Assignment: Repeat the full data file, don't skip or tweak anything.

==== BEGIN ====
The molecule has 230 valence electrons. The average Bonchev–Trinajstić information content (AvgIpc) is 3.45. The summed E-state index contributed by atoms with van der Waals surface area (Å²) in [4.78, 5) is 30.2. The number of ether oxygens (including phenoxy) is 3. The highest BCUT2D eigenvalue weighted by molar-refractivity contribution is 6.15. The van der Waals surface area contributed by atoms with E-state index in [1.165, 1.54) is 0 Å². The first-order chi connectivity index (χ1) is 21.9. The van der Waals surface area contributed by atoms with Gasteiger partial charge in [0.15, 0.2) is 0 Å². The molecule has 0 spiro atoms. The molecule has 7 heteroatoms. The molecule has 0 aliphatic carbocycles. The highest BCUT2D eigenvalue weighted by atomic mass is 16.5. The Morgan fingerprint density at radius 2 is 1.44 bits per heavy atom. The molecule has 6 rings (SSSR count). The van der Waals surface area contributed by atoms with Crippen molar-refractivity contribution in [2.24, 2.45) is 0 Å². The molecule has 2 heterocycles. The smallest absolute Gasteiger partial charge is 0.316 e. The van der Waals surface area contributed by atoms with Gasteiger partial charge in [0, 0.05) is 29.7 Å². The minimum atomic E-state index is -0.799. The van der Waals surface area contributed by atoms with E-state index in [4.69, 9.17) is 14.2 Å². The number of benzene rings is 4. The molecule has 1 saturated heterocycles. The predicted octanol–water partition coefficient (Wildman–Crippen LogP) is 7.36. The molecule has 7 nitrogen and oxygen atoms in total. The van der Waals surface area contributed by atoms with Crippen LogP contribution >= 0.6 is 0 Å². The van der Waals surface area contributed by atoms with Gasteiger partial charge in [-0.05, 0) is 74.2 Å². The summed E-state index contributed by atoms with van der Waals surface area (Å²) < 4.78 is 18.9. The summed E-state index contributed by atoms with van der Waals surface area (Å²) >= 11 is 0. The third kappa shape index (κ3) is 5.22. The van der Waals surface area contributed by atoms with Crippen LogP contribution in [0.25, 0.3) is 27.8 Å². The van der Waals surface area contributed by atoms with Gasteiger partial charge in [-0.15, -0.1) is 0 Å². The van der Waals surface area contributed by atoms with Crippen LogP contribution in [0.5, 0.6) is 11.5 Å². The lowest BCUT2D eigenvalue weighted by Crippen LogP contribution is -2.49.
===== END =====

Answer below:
The molecule has 230 valence electrons. The average Bonchev–Trinajstić information content (AvgIpc) is 3.45. The summed E-state index contributed by atoms with van der Waals surface area (Å²) in [4.78, 5) is 30.2. The number of ether oxygens (including phenoxy) is 3. The highest BCUT2D eigenvalue weighted by molar-refractivity contribution is 6.15. The van der Waals surface area contributed by atoms with E-state index in [1.165, 1.54) is 0 Å². The first-order chi connectivity index (χ1) is 21.9. The van der Waals surface area contributed by atoms with Gasteiger partial charge in [0.15, 0.2) is 0 Å². The molecule has 0 spiro atoms. The molecule has 7 heteroatoms. The molecule has 0 aliphatic carbocycles. The highest BCUT2D eigenvalue weighted by atomic mass is 16.5. The Morgan fingerprint density at radius 2 is 1.44 bits per heavy atom. The molecule has 6 rings (SSSR count). The van der Waals surface area contributed by atoms with Crippen molar-refractivity contribution in [2.24, 2.45) is 0 Å². The molecule has 2 heterocycles. The smallest absolute Gasteiger partial charge is 0.316 e. The van der Waals surface area contributed by atoms with Gasteiger partial charge in [0, 0.05) is 29.7 Å². The minimum atomic E-state index is -0.799. The van der Waals surface area contributed by atoms with E-state index in [4.69, 9.17) is 14.2 Å². The number of benzene rings is 4. The molecule has 1 saturated heterocycles. The predicted octanol–water partition coefficient (Wildman–Crippen LogP) is 7.36. The molecule has 7 nitrogen and oxygen atoms in total. The van der Waals surface area contributed by atoms with Crippen LogP contribution >= 0.6 is 0 Å². The van der Waals surface area contributed by atoms with Gasteiger partial charge in [-0.05, 0) is 74.2 Å². The summed E-state index contributed by atoms with van der Waals surface area (Å²) < 4.78 is 18.9. The summed E-state index contributed by atoms with van der Waals surface area (Å²) >= 11 is 0. The third kappa shape index (κ3) is 5.22. The van der Waals surface area contributed by atoms with Crippen LogP contribution in [0.25, 0.3) is 27.8 Å². The van der Waals surface area contributed by atoms with Gasteiger partial charge in [-0.15, -0.1) is 0 Å². The van der Waals surface area contributed by atoms with Crippen LogP contribution in [0.5, 0.6) is 11.5 Å². The lowest BCUT2D eigenvalue weighted by Crippen LogP contribution is -2.49.